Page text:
swept away by Chris Aumueller the following day in straight sets, but it didn’t faze the VCU captain.
“I was just happy to be out there,” Charron said. “[Getting] the first win after a long break like that is good for confi- dence.”
Charron’s game was rusty, but as the fall closed, he began to regain his fitness. He finished with a 4-2 record in limited action and, most importantly, he knee was pain-free.
lacked aerobically, Charron countered with a razor-sharp focus and a brawler’s spirit.
Consistency had been fleeting for Charron in his previous two seasons. Entering the 2009-10 school year, Charron owned a pedestrian 24-23 career singles record, including an 0-6 mark against players ranked in the top 125 nationally. Physically, the skills were there, but the results weren’t.
“There were so many ups and downs in my focus,” Charron said. “I wanted to play like the pros play. I was making some great winners, but in the end, you get some tight matches against some average players and you lose, and sometimes you lose confidence and lose some matches you should win.
“Now, from the first point, I’m much more of a fighter than I used to be.”
The spring season began in late January, and by mid-February, Charron began to dominate like never before. He was already 8-2 in the spring when he embarked on a three-week stretch that saw him defeat seven of eight ranked oppo- nents, including No. 3 Sanam Singh of Virginia on March 24. All seven wins came in straight sets, and the only loss was a 7-6, 6-4 decision to No. 88 Marcelo Arevalo of Tulsa.
“I won so many matches in two sets, and that’s never happened to me before. I’m focused from the first point, and I try to be focused until the end,” Charron said. “Before, I was going three sets against average players and coach was telling me, ‘You lost against this guy or that guy and you should’ve won.’”
With his tennis career nearly snatched from underneath him, Kostin believes Charron is playing with a renewed love for the game.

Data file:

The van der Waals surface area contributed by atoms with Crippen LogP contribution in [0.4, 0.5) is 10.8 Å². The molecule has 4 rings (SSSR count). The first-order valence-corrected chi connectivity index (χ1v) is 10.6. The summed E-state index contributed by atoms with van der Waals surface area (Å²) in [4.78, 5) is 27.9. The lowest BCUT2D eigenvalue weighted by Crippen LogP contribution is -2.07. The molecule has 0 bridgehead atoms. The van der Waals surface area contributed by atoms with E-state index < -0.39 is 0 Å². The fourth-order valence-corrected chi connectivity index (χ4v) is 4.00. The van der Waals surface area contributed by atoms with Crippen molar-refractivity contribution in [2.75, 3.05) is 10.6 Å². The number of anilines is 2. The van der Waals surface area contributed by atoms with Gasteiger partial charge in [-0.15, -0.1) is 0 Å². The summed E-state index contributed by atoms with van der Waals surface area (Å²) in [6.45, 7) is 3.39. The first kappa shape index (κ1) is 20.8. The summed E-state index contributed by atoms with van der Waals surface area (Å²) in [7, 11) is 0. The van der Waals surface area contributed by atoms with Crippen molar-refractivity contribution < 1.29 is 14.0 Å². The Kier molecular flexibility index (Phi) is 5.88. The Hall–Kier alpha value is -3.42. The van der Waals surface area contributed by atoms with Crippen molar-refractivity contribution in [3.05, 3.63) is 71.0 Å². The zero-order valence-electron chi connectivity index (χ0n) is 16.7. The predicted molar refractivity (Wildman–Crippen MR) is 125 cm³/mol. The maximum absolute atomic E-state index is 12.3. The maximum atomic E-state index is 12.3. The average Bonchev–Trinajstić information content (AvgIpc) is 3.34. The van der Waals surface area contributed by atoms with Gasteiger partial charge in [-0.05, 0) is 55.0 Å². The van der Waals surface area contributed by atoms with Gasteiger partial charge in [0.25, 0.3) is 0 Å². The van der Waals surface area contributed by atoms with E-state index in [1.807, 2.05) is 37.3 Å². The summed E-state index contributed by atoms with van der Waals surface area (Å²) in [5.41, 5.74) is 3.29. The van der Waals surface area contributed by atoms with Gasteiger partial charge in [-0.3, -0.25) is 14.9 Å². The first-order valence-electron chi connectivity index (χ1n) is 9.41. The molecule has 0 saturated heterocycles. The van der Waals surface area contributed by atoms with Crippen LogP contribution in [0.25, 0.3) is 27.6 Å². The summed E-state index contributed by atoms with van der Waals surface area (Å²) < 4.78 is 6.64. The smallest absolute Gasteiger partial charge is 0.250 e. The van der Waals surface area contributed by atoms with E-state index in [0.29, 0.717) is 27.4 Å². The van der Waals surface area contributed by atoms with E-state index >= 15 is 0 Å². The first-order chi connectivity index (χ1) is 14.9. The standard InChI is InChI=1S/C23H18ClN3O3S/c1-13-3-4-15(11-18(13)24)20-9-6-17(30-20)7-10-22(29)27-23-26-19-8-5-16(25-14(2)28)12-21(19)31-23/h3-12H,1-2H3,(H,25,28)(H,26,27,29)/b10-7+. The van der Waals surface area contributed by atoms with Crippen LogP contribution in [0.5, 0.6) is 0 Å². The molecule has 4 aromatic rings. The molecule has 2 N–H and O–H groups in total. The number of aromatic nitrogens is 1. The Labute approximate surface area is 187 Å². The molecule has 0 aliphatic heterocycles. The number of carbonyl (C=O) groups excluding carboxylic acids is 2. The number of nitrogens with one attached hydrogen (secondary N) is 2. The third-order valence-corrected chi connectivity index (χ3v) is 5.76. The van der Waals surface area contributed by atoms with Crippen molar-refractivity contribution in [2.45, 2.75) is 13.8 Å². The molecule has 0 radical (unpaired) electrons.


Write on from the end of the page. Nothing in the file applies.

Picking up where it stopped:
“His outlook on tennis is his biggest improvement,” Kostin said. “I think he’s playing a little bit more within himself and he’s enjoying the game a little bit more. His first two years he was kind of putting too much pressure on himself.”
Charron later picked up two wins in the CAA Tournament to help the Rams to their 12th league title in 15 years and a return trip to the NCAA Tournament. With Charron watching from the sidelines, VCU dropped a 4-3 decision in the 2009 CAA Championship match to UNC Wilmington. That loss kept the Rams out of the NCAA Tournament for the first time in 17 years and Charron was determined not to let that happen again.
“I’ve never been as pumped as that week of the conference tournament,” he said. “I put so much pressure on myself. I didn’t play well, but I was just cheering for the guys like crazy.”
With a 23-6 singles record and No. 25 ranking, Charron will be headed to both the NCAA Team and Individual Tourna- ments, where he hopes to make a deep run. VCU has not had an All-American since Charron’s countryman, Arnaud Le Cloerec, in 2006. Charron would need to reach the Sweet 16 of the singles tournament to accomplish that feat, but at this point, nothing is off the table.
“I think he’s good enough to play with anybody,” Kostin said. “He’s not top-25 for nothing. He has the tools to go very far.”
In the meantime, a new Charron was starting to emerge. What he
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